Monday, May 02, 2011

Remembrancing about the failures of our education policy on imports

As part of a remembrance against a troll
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[not sure if it will end up being posted in the comments section. ask YB].

From my understanding during my time in poly and Uni (1998-2005)

A Malaysian friend who studied in poly.
Paid about the same level of school fees.
Officially the fees were around? 5-6k a year. After education subsidies, came down to about 1.2k or so a year.

I did not ask, but as he had signed the typical MOE bond to work 3 years in Singapore [or with a Singapore company], I was given the understanding that he did not pay that different the final amount on a per year basis.

Forward 3 years. He graduated. He worked a while. He then decided to further his studies in the UK. Forward another 5-6 years. He graduated the UK with a Masters. He came back to SG. Tried to find a job. For whatever reasons, he couldn't get employed [failing economy? lack of work experience? whatever].

He went back to Malaysia.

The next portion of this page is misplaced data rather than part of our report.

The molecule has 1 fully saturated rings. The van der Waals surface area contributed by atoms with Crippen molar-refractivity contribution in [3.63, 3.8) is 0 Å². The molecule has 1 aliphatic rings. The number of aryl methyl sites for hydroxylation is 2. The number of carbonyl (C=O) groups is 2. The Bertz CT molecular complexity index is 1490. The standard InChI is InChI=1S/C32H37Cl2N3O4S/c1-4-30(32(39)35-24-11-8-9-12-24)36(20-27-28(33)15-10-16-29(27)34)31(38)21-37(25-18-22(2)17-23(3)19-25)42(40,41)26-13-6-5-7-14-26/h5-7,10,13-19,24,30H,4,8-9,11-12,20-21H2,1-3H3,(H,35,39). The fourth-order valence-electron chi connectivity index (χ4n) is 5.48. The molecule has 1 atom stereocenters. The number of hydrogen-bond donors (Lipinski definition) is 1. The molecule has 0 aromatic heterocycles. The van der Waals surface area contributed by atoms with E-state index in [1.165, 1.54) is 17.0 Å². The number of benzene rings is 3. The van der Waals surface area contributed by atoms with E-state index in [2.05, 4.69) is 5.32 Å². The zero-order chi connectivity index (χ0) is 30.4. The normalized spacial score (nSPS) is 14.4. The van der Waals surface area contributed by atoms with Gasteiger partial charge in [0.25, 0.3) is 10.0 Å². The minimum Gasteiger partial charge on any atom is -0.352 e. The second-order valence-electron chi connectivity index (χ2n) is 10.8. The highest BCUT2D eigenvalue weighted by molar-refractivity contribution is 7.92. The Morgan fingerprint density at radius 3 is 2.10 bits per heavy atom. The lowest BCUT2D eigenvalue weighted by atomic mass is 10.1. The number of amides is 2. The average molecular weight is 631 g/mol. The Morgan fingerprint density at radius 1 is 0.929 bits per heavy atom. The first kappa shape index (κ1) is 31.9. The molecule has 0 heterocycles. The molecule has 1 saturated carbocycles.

As far as I know, he served perhaps 1 year out of his 3 year bond at best. So what did Singapore benefit out of subsidizing his way in Poly?


Another friend in University
Also, another 3 year study bond unfinished. As far as I last new, he is enjoying working life in the Caribbean [tax reasons?!]

Brilliant person, fun to be with. Yes, his existence in school did improve our perspectives on things in this world. Yet, again, our MOE subsidy seems to not have benefited the Singapore economy.

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Yes. there are many who do complete their 3 year working bonds, pay their 'taxes' [GST!] and perhaps choose to continue working here. However, at the core level, they have chosen to leave their home country to come to Singapore to study because the prospects here are better. When the prospects elsewhere are better than SG, having already left one country, what's to stop them from contemplating leaving for another?

World travelers they be. World travelers our own Singaporean graduates also are. Yet, we are tied by blood and and by soil. We drink our Newater and never complain about it, understanding the strategic need to not be at another's whims.

The point of all the above is - these foreign imports did take the place a Singaporean might have benefited from; and if they, for various reasons, did not complete their part of their bargain, does it not then require some rethinking on our end in this aspect of education policy?



E.o.M.

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